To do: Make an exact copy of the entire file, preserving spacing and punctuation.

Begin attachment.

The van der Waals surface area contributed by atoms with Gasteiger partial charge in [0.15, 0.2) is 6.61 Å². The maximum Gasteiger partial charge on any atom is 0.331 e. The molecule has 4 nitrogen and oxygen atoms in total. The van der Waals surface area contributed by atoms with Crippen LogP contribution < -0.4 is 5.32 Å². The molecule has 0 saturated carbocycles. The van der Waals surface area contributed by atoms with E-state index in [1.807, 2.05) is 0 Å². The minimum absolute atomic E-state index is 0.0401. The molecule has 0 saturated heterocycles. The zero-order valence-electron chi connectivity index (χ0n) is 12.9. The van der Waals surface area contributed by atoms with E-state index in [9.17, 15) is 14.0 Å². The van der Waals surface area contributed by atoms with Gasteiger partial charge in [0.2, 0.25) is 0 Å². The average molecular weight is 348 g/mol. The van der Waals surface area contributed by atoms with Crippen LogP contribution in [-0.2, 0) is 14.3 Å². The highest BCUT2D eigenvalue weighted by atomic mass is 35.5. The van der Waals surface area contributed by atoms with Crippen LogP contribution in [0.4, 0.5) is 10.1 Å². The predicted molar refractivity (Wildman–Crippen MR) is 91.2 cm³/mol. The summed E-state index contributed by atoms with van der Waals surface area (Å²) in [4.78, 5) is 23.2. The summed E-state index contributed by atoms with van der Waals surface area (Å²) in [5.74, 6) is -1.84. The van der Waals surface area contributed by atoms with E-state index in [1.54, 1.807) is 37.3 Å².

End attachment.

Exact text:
The van der Waals surface area contributed by atoms with Gasteiger partial charge in [0.15, 0.2) is 6.61 Å². The maximum Gasteiger partial charge on any atom is 0.331 e. The molecule has 4 nitrogen and oxygen atoms in total. The van der Waals surface area contributed by atoms with Crippen LogP contribution < -0.4 is 5.32 Å². The molecule has 0 saturated carbocycles. The van der Waals surface area contributed by atoms with E-state index in [1.807, 2.05) is 0 Å². The minimum absolute atomic E-state index is 0.0401. The molecule has 0 saturated heterocycles. The zero-order valence-electron chi connectivity index (χ0n) is 12.9. The van der Waals surface area contributed by atoms with E-state index in [9.17, 15) is 14.0 Å². The van der Waals surface area contributed by atoms with Gasteiger partial charge in [0.2, 0.25) is 0 Å². The average molecular weight is 348 g/mol. The van der Waals surface area contributed by atoms with Crippen LogP contribution in [-0.2, 0) is 14.3 Å². The highest BCUT2D eigenvalue weighted by atomic mass is 35.5. The van der Waals surface area contributed by atoms with Crippen LogP contribution in [0.4, 0.5) is 10.1 Å². The predicted molar refractivity (Wildman–Crippen MR) is 91.2 cm³/mol. The summed E-state index contributed by atoms with van der Waals surface area (Å²) in [4.78, 5) is 23.2. The summed E-state index contributed by atoms with van der Waals surface area (Å²) in [5.74, 6) is -1.84. The van der Waals surface area contributed by atoms with E-state index in [1.54, 1.807) is 37.3 Å².